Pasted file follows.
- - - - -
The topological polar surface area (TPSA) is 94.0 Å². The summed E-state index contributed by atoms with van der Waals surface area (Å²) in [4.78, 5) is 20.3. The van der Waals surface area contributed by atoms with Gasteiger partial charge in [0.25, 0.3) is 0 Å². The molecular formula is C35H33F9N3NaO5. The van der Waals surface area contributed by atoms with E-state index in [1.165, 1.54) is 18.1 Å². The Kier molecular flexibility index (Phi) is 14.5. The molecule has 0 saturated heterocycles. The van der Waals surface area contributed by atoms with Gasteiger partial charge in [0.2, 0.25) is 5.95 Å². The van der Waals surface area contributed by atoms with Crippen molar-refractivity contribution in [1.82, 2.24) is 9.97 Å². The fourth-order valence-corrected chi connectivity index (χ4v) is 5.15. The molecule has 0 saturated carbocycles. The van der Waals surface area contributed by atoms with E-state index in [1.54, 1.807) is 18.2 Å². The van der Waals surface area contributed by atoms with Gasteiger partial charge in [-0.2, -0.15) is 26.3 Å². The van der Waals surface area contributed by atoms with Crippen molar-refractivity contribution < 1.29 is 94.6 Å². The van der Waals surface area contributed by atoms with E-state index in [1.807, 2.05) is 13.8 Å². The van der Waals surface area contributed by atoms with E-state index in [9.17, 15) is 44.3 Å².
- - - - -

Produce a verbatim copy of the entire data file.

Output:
The topological polar surface area (TPSA) is 94.0 Å². The summed E-state index contributed by atoms with van der Waals surface area (Å²) in [4.78, 5) is 20.3. The van der Waals surface area contributed by atoms with Gasteiger partial charge in [0.25, 0.3) is 0 Å². The molecular formula is C35H33F9N3NaO5. The van der Waals surface area contributed by atoms with E-state index in [1.165, 1.54) is 18.1 Å². The Kier molecular flexibility index (Phi) is 14.5. The molecule has 0 saturated heterocycles. The van der Waals surface area contributed by atoms with Gasteiger partial charge in [0.2, 0.25) is 5.95 Å². The van der Waals surface area contributed by atoms with Crippen molar-refractivity contribution in [1.82, 2.24) is 9.97 Å². The fourth-order valence-corrected chi connectivity index (χ4v) is 5.15. The molecule has 0 saturated carbocycles. The van der Waals surface area contributed by atoms with E-state index in [1.54, 1.807) is 18.2 Å². The van der Waals surface area contributed by atoms with Gasteiger partial charge in [-0.2, -0.15) is 26.3 Å². The van der Waals surface area contributed by atoms with Crippen molar-refractivity contribution < 1.29 is 94.6 Å². The van der Waals surface area contributed by atoms with E-state index in [1.807, 2.05) is 13.8 Å². The van der Waals surface area contributed by atoms with E-state index in [9.17, 15) is 44.3 Å².